Special Report
School & District Management

Mich. District Adds Accountability to Staff Training

By Stephen Sawchuk — November 10, 2010 3 min read

As more professional development shifts from centrally mandated activities for all teachers to training that is more responsive to the contexts and students in each school, what’s the best way to keep it focused and of high quality?

The Carman-Ainsworth district in Flint, Mich., recently faced that dilemma. By working with its teachers’ union, the 4,600-student district has emphasized school-based professional development since 2004. Its bargaining agreement codifies a schedule that includes “late start” Wednesdays, when school is delayed by an hour and a half. Teachers have more than 20 such days a year to engage in working in grade-level or discipline-specific teams during that time.

Professional Development:
Sorting Through the Jumble to Achieve Success
Professional Development for Teachers at Crossroads
Proof Lacking on Success of Staff Development
Mass. District Strives for Teacher ‘Learning System’
Mich. District Adds Accountability to Staff Training
Staff-Development Providers Eye New Opportunities
Full Cost of Professional Development Hidden
Questions Arise Over Teacher-Credential Expenses
Experts Search for Best Content to Train Teachers
Texas District Targets Teachers for ELL Training
Web Extras
Interactive: Teacher Voices View video profiles of teachers discussing professional development.
Digital Edition View the interactive PDF version of this report.
Resources
Teacher PD Sourcebook Directory

Following a 2008 district-accreditation cycle, however, district leaders decided to see whether there were ways to improve the training. Teachers were given time to visit other schools and were interviewed in focus groups for their feedback. The information showed that teachers found value in the school teams, but also saw that the team work varied in quality from school to school.

That led to a predicament that Steve Tunnicliff, the district’s assistant superintendent, calls the “tight-loose” problem of school-based training—how much oversight administrators need to provide to school sites without being too prescriptive about their activities.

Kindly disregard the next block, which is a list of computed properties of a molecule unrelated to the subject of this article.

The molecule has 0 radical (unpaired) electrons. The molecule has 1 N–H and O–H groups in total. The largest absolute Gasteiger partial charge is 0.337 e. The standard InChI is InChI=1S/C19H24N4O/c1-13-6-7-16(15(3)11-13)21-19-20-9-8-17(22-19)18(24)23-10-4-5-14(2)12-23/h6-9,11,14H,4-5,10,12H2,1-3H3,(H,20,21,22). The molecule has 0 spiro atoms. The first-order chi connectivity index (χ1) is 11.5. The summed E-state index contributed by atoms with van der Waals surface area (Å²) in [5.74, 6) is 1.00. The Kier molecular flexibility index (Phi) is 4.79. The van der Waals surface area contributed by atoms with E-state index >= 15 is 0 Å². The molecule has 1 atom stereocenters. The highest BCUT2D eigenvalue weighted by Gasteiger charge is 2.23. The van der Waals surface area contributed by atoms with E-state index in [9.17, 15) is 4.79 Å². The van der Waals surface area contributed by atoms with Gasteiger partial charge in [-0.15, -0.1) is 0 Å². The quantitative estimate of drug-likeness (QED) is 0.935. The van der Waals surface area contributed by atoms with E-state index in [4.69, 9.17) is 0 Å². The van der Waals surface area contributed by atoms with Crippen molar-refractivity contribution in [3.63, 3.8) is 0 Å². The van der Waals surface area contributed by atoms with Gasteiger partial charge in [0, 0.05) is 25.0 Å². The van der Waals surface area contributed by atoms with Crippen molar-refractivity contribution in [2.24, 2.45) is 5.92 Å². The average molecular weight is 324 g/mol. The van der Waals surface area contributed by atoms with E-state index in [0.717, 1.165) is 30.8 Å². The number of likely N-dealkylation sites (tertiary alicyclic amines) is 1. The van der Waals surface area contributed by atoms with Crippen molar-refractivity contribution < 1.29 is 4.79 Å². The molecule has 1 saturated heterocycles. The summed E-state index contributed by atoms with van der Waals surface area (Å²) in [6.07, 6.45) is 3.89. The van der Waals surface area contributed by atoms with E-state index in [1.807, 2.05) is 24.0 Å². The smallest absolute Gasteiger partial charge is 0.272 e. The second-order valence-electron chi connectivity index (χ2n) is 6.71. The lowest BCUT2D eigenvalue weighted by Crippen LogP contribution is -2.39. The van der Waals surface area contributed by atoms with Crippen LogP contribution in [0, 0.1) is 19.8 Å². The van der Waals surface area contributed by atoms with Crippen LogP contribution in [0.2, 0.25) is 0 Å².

“It’s the total irony of [professional learning communities] in general—they seem so simple, but the implementation is extremely difficult,” Mr. Tunnicliff said. “When you’ve got these teachers, literally weekly, going off in their different areas, you need to develop some structure to make sure they’re following through with it.”

Structure Added

Last year, Carman-Ainsworth officials launched a system requiring teams to make presentations to other teams in their building. Three times a year, they must present the results of their inquiries in a “data cycle": the problem they set out to solve, the data they looked at, the steps they took to respond, and the results in student learning. In addition to those protocols, central-office staff members now participate in some of the Wednesday meetings.

Multimedia: Teacher Voices

BRIC ARCHIVE

These mini-profiles—including video interviews—are meant to provide insight, but not to serve as representative examples of the districts in which they teach or programs in question. Their diverse experiences highlight the challenges districts face in providing high-quality training matched to each teacher’s needs.

View Teacher Profiles >>>

“It kind of was a healthy accountability,” Mr. Tunnicliff said. “A structure for how you’re going to spend that [professional-development] time is pretty important. [The teams] can fall apart because they lose focus about what they’re trying to accomplish.”

Fred A. Burger, the president of the local affiliate of the National Education Association, said the structure has helped teachers articulate goals across related subjects. The biology PLC he belongs to, for instance, meets with the teams on chemistry and physical sciences in the school to make its presentations.